Brand diversity: The double-edged sword

February 24, 2009

How can a company maintain a healthy, diverse brand portfolio, when the consumer base is spending less and less? The Big Three automakers have been facing this dilemma for a while now, as the economic climate and consumer shift to smaller cars have battered the automotive industry. That product brand diversity is now a weight, dragging them down. And no amount of government handouts will lighten the load.

Chrysler is now bringing their three car brands: Chrysler, Dodge, and Jeep together, by bringing them into the same dealership lots, and into the same advertisement campaigns. This is a good step, but the brands will still compete against each other, just in closer quarters.

General Motors is the largest of the Big Three, with a grand total of eight car brands: Chevrolet, Buick, Pontiac, GMC, Saturn, Hummer, Saab, and Cadillac. GM has been on the top partially because of their product diversity. But now, maintaining 76 different car models between those eight car brands is too much. GM is now finally considering cutting off half of those brands: Pontiac, Saturn, Hummer, and Saab. This significant pruning will hopefully make GM stronger over time.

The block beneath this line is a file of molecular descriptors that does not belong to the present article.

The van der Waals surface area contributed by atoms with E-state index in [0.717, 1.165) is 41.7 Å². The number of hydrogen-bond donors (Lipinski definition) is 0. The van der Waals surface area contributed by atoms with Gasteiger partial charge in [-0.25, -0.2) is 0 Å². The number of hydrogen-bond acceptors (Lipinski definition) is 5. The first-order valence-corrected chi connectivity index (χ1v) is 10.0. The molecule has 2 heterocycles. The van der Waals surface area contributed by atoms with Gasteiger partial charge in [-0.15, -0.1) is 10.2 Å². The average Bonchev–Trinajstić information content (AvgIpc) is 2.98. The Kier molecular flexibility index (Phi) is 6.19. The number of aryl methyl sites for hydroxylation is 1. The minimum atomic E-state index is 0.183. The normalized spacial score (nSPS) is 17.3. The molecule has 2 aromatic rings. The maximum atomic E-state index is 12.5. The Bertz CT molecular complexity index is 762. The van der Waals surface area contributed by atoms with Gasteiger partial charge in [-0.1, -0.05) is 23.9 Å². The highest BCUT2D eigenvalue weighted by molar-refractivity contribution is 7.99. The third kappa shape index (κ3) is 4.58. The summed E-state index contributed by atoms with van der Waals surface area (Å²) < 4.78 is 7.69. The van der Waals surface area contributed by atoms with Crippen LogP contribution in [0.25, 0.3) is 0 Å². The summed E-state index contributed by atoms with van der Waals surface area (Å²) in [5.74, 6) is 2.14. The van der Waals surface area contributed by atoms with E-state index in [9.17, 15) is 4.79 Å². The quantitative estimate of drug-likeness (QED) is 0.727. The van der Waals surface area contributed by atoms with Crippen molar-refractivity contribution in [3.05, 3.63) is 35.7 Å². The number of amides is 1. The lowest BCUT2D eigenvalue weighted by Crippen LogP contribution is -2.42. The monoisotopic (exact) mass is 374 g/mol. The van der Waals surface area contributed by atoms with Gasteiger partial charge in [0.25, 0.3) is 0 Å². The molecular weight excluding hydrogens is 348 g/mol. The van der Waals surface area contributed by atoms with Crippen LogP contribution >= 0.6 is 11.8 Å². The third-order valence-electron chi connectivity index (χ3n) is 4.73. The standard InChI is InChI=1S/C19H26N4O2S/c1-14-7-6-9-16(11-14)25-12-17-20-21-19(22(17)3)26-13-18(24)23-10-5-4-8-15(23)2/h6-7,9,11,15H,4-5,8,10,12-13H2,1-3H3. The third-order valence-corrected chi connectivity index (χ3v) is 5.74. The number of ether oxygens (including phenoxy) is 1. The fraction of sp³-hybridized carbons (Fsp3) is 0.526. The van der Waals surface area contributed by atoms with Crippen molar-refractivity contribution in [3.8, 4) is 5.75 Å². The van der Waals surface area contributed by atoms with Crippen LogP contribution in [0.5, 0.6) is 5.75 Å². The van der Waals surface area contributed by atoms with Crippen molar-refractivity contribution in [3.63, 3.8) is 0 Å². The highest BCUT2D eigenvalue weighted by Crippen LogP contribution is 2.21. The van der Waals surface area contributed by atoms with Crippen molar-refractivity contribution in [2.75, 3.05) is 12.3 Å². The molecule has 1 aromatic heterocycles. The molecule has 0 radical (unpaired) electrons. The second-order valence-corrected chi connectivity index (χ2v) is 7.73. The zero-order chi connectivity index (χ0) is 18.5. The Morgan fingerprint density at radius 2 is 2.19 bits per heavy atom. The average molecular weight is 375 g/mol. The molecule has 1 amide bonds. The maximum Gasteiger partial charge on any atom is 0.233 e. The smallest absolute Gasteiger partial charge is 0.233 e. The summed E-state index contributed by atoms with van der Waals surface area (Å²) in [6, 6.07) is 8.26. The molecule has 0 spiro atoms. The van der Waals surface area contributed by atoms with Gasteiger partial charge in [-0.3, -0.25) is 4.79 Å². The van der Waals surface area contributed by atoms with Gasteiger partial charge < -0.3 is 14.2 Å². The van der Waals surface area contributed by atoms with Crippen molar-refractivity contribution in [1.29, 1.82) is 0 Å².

Of the Big Three, only The Ford Motor Company has a line up of brands that make sense from end-to-end. Throughout this crisis Ford is acting like the leader of the American automotive industry and I believe it is poised to come out of this downturn in the best position for long-term success.

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